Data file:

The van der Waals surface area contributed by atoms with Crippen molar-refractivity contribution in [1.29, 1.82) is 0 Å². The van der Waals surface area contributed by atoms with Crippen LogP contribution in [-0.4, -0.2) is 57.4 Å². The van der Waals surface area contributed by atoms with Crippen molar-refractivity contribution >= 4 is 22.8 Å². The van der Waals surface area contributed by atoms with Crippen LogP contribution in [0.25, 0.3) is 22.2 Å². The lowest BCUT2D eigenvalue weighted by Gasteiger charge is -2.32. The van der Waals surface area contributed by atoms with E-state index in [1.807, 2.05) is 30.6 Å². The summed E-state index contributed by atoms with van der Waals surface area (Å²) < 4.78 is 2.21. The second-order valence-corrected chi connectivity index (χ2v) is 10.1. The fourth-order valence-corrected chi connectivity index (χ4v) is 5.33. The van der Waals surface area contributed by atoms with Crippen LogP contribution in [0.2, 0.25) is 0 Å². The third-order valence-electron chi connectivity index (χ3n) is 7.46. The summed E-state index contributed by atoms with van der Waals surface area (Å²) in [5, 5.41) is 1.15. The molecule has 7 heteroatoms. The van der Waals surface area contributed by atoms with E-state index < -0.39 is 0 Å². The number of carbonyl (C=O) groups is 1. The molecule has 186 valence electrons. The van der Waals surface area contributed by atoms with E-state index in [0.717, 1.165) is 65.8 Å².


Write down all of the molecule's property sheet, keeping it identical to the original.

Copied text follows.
The van der Waals surface area contributed by atoms with Crippen molar-refractivity contribution in [1.29, 1.82) is 0 Å². The van der Waals surface area contributed by atoms with Crippen LogP contribution in [-0.4, -0.2) is 57.4 Å². The van der Waals surface area contributed by atoms with Crippen molar-refractivity contribution >= 4 is 22.8 Å². The van der Waals surface area contributed by atoms with Crippen LogP contribution in [0.25, 0.3) is 22.2 Å². The lowest BCUT2D eigenvalue weighted by Gasteiger charge is -2.32. The van der Waals surface area contributed by atoms with E-state index in [1.807, 2.05) is 30.6 Å². The summed E-state index contributed by atoms with van der Waals surface area (Å²) < 4.78 is 2.21. The second-order valence-corrected chi connectivity index (χ2v) is 10.1. The fourth-order valence-corrected chi connectivity index (χ4v) is 5.33. The van der Waals surface area contributed by atoms with Crippen LogP contribution in [0.2, 0.25) is 0 Å². The third-order valence-electron chi connectivity index (χ3n) is 7.46. The summed E-state index contributed by atoms with van der Waals surface area (Å²) in [5, 5.41) is 1.15. The molecule has 7 heteroatoms. The van der Waals surface area contributed by atoms with E-state index < -0.39 is 0 Å². The number of carbonyl (C=O) groups is 1. The molecule has 186 valence electrons. The van der Waals surface area contributed by atoms with E-state index in [0.717, 1.165) is 65.8 Å².